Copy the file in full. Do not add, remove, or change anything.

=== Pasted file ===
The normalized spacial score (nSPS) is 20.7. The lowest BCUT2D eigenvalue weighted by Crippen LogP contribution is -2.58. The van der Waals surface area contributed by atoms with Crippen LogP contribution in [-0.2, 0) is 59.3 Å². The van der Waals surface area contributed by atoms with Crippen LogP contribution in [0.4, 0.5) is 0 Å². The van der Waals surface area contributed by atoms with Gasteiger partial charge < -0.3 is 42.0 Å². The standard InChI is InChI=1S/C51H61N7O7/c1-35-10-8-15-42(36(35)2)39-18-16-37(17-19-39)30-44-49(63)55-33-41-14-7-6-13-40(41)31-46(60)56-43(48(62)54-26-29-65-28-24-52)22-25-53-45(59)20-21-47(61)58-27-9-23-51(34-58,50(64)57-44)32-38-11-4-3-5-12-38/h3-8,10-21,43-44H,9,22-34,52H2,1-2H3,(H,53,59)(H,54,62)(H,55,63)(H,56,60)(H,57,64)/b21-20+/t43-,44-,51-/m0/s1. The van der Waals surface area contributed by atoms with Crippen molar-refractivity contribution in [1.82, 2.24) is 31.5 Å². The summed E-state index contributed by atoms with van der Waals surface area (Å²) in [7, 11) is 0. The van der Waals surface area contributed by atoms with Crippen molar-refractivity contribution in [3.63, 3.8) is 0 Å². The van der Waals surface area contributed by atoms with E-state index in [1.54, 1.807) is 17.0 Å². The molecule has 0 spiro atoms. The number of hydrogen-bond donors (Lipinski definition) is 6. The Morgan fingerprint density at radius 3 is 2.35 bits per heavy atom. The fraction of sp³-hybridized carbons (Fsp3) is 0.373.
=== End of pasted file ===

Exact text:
The normalized spacial score (nSPS) is 20.7. The lowest BCUT2D eigenvalue weighted by Crippen LogP contribution is -2.58. The van der Waals surface area contributed by atoms with Crippen LogP contribution in [-0.2, 0) is 59.3 Å². The van der Waals surface area contributed by atoms with Crippen LogP contribution in [0.4, 0.5) is 0 Å². The van der Waals surface area contributed by atoms with Gasteiger partial charge < -0.3 is 42.0 Å². The standard InChI is InChI=1S/C51H61N7O7/c1-35-10-8-15-42(36(35)2)39-18-16-37(17-19-39)30-44-49(63)55-33-41-14-7-6-13-40(41)31-46(60)56-43(48(62)54-26-29-65-28-24-52)22-25-53-45(59)20-21-47(61)58-27-9-23-51(34-58,50(64)57-44)32-38-11-4-3-5-12-38/h3-8,10-21,43-44H,9,22-34,52H2,1-2H3,(H,53,59)(H,54,62)(H,55,63)(H,56,60)(H,57,64)/b21-20+/t43-,44-,51-/m0/s1. The van der Waals surface area contributed by atoms with Crippen molar-refractivity contribution in [1.82, 2.24) is 31.5 Å². The summed E-state index contributed by atoms with van der Waals surface area (Å²) in [7, 11) is 0. The van der Waals surface area contributed by atoms with Crippen molar-refractivity contribution in [3.63, 3.8) is 0 Å². The van der Waals surface area contributed by atoms with E-state index in [1.54, 1.807) is 17.0 Å². The molecule has 0 spiro atoms. The number of hydrogen-bond donors (Lipinski definition) is 6. The Morgan fingerprint density at radius 3 is 2.35 bits per heavy atom. The fraction of sp³-hybridized carbons (Fsp3) is 0.373.